Science for Everyone

Eastern Maine Skippers Program kicks off with amazing event

It feels like there is so much background to tell you on this story so just bear with me for a little bit as I fill you in. 

The Eastern Maine Skippers Program (EMSP) is an amazing effort that provides future commercial fishermen, and other students interested in marine careers, the knowledge and skills needed to be successful in the 21st century landscape.  This project is a collaboration among many schools in Maine’s Zone C fishing area and is currently spearheaded by the Penobscot East Resource Center (PERC).  Incredible amounts of curriculum and coordination support also come from the Rural Aspirations Project in addition to many other community partners including local fishermen, scientists, fisheries organizations and regulators.

Appropriately called the "spaghetti" model - all the possible paths of the hurricane that threatened to hit Hurricane Island in Oct 2015

Every year the Skippers have a driving question that guides their studies and this year it is a multi-part question: “Who and/or what eats/buys lobsters?” and “What impact can I/we have?”  In previous years, Hurricane Island has hosted the EMSP kickoff and that was the plan this year… until…. way back at the beginning of October, a hurricane threatened to head up the East coast and slam into New England much as it had just barreled through the Bahamas.  The end result saw the hurricane heading off the coast and across the Atlantic before its effects could truly be felt in the Gulf of Maine.  Unfortunately, the specter of a major hurricane was enough to seriously alter program plans on Hurricane Island (funny how that works!).  We were not surprised but still sad when we finally got the call from PERC that the oncoming weather was too unpredictable and potentially dangerous to push ahead with the kickoff on Hurricane Island.  We all lay on the floor of the mess hall for a while before we got our feet back under us and then proceeded to close up the Island for the fall.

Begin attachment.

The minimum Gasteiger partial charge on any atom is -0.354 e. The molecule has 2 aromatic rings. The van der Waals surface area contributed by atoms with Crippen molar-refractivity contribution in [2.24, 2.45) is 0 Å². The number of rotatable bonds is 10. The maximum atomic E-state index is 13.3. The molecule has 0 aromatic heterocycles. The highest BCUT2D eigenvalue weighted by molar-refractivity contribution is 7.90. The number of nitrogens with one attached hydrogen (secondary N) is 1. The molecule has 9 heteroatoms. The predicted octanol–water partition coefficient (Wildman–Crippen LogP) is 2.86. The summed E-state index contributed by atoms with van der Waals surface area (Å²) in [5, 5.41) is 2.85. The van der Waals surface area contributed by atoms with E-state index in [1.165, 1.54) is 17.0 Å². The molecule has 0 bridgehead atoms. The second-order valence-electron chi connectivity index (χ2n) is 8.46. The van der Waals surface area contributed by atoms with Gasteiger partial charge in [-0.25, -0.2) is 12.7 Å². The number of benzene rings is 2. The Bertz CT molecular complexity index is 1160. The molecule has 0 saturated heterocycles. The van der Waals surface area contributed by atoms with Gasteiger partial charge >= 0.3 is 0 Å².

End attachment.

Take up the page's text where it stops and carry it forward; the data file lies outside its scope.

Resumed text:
Coming to grips with not hosting the EMSP kickoff

Lobster trap and oil gear relay!

Flash forward to November and our spirits were raised again when we got the opportunity to participate in the EMSP kickoff that was being held on the (much less unpredictable) mainland at the Schoodic Institute.  Schoodic was a wonderful host location and the weather was beautiful for students to be outside and moving between buildings for activities.  After a brief orientation the day started out with high energy as the students were put into mixed school groups to compete in the world renowned Stern Man/Woman Olympics.  Several students were veterans of the program and were eyed nervously by their new cohort as true Olympic threats but everyone gave their all across all events and it was a spirited way to spend the morning for sure. 

Students working on the map reading/navigation challenge

Olympics was perhaps a misnomer because the competition ran more like a biathlon… I mean triathlon… I mean…. What do you call a competition where people have to compete in 8 events?!   An octathlon?  Students cycled through a rope coiling/tying/stacking event, lobster trap pyramid and bait bag filling relays, and challenges in lobster trap part naming/function, mapping/navigation, boat hull identification, marine organism identification, and marketing/accounting. EXHAUSTING!

Students working on their dissection

The rest of the day couldn’t really be called restful by any means as the students moved through a variety of workshops they signed up for and ended the day with a wonderful Skype session with Trevor Corson, who is the author of The Secret Life of Lobsters.  I got to run one of the workshops that was a lobster dissection. It is amazing to actually dissect a lobster and realize that just because you cook and eat them all the time or catch them on your boat that there is still soooo much more that you don’t know about them!  For instance, did you know that lobsters pee at each other when they fight?  Its true!  Next time you eat a lobster, look for the urine ducts that face forward under each antenna.  Or did you know that lobsters have teeth in their gut?  You don’t want to really eat much up in the head region of the lobster but if you really get in there and follow the gut back from the mouth and into the body you will find the grinding teeth that help to break down the lobster’s meal (you might even find remnants of that last meal!).  Students had a great time learning new things about lobsters and those were frequently the items students referenced at the end of the day as ‘cool things they learned’ during the kickoff.

All told it was a busy but wonderful day and it was great to keep our involvement with the Skippers going.  I'm already excited to see how they address their questions this year and looking forward to continuing to work with EMSP, PERC, and Rural Aspirations even more in the future!

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